Southwestern Archaeology Making the News – A Service of the Center for Desert Archaeology
– New Hypothesis Suggests Maize Was Passed from Group to Group by Ancient Southwestern Hunter-Gatherer Populations: An international group of anthropologists offers a new theory about the diffusion of maize to the Southwestern United States and the impact it had. Published the week of Dec. 7 in the Proceedings of the National Academy of Sciences, the study, co-authored by Gayle Fritz, Ph.D., professor of anthropology in Arts & Sciences at Washington University in St. Louis, and colleagues, suggests that maize was passed from group to group of Southwestern hunter-gatherers.
– University of Arizona Anthropology Department Reorganizes to Become a School of Anthropology: This fall, the University of Arizona’s prestigious anthropology department, already ranked among the top five in the country, became even stronger. Under the UA transformation plan, the department reorganized into a school, adding more depth to its world-renowned archaeology program and increasing ways faculty and students can be engaged in the community.
– Save America’s Treasures Announces 9.5 Million Dollars in Grant Awards, Including Several Southwestern Projects
– New Visitation Rules in Place for Moon House: As I hiked down the trail, I was approaching one of the last, best backcountry Anasazi sites in the Southwest, but I was still unprepared for what I found. It’s that sense of self-discovery that the U.S. Bureau of Land Management in its Monticello, Utah, field office seeks to preserve with new January 2010 rules for visiting Moon House.
http://tinyurl.com/ydalxs9 – Durango Herald
– San Juan Basin Archaeology Society Celebrates 30 Years of Stewardship: After a promise not to be pot hunters, the San Juan Basin Archaeological Society was granted its charter by the Colorado Archaeological Society in 1979. It is now the largest chapter in the state, with more members than Denver and other cities on the Front Range.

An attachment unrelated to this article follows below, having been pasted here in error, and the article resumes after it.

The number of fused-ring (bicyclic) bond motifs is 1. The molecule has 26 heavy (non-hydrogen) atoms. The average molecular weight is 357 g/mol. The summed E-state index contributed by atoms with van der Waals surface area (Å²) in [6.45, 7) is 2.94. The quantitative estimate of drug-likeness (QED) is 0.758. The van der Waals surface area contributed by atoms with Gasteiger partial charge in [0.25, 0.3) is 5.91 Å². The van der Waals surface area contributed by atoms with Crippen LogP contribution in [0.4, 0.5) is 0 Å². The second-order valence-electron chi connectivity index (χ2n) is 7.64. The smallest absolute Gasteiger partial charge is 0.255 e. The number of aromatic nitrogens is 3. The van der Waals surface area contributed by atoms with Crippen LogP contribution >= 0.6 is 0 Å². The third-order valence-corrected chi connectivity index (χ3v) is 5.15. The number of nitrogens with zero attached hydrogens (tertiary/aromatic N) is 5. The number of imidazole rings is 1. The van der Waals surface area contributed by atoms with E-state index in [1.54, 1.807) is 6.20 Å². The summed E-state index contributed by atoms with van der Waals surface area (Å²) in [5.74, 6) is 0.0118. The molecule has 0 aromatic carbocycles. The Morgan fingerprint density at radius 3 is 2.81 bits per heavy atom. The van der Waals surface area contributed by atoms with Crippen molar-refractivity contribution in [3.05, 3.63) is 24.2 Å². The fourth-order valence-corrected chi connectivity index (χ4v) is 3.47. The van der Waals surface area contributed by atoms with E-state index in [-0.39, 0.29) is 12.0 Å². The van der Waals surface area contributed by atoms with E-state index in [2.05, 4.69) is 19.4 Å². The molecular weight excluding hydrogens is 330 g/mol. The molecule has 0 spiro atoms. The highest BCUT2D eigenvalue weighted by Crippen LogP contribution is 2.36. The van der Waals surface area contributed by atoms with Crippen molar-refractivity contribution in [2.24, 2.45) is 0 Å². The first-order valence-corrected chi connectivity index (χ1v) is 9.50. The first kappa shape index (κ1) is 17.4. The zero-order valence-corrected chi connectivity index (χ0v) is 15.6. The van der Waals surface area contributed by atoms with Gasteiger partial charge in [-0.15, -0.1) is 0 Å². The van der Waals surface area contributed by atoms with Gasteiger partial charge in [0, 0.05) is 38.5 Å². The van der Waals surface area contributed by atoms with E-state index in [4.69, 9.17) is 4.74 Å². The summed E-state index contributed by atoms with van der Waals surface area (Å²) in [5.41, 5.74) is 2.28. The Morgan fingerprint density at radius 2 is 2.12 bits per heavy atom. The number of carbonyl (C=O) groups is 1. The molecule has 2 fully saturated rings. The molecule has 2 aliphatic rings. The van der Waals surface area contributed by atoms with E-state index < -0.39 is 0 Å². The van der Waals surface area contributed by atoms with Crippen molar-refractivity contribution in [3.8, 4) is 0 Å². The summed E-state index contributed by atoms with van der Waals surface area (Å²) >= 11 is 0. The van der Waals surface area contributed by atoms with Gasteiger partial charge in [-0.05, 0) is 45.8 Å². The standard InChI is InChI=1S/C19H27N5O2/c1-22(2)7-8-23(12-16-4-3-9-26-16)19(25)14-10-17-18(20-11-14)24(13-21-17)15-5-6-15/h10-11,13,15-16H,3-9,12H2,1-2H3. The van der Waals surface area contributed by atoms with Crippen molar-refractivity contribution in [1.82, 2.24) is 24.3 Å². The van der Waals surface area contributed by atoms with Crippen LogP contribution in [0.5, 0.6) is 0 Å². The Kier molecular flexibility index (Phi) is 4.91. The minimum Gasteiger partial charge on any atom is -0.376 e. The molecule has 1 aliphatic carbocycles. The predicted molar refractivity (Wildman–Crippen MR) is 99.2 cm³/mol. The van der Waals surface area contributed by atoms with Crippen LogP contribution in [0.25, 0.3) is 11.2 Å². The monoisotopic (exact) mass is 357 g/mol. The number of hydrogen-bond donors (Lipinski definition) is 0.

http://tinyurl.com/ye237xn – Durango Herald
– A First Hand Account of a Passport in Time Project: For five days last May, I worked as a volunteer archaeologist with the U.S. Forest Service in Southern California’s Cleveland National Forest. Through the service’s Passport in Time (PIT) program, I located and photographed sites where the native peoples of 12,000 years ago, the Diegueños, carved stone tools and weapons, where 7,500 years ago their descendants ground seeds and nuts on rocks and where more-recent descendants produced pottery.
http://tinyurl.com/ybya6xl – Washington Post
– Tour Opportunity with El Malpais National Conservation Area Just Keeps Improving: “Where else can you find 2 great kivas by a Chacoesque Great House? Where else can you find continuous presence from AD 655 to AD 1158? Where else can you visit what may be a pivotal great house for the region 2 days before winter solstice with only a 5 minute drive from I-40 and a 5 minute walk from pavement? Saturday, December 19th shows as high as 50F and sunny in 1 forecast model. AND we’ve just got OK to show Steve Lekson’s fall lecture at Silver City, NM along with “Chaco” a film with mostly native interviews. Come for the films, come for the discussion over lunch, come for the Casamero walk, or come for all 3. Meet: Northwest New Mexico Visitor Center at exit 85 on I-40 at 10:00 AM. Car-pool: 35 paved miles west on I40. Walk: 1 mile round trip. BLM El Malpais NCA: 505.280.2918
– Imperial Valley Archaeologist Jay Von Werlhof Passes: Von Werlhof is revered locally for his nearly 40 years of contributions to anthropology and archaeology. An Imperial Valley College instructor for 19 years before his retirement in 1992, von Werlhof taught anthropology, Indian studies and archaeology while supervising the museum during its early years.
– More of the Life and Contributions of Jay Von Werlhof
– Lecture Opportunity (Tucson): Monday, December 21st Dr. Stephen Nash, Denver Museum of Nature and Science, will present the monthly Arizona Archaeological and Historical Society Lecture. His talk is entitled “Fast Approaching Zero: Tree-Ring Dating at Mesa Verde National Park”. Duval Auditorium, 1501 N. Campbell Ave. 7:30 p.m.
Thanks to Carrie Gregory for contributing to today’s newsletter.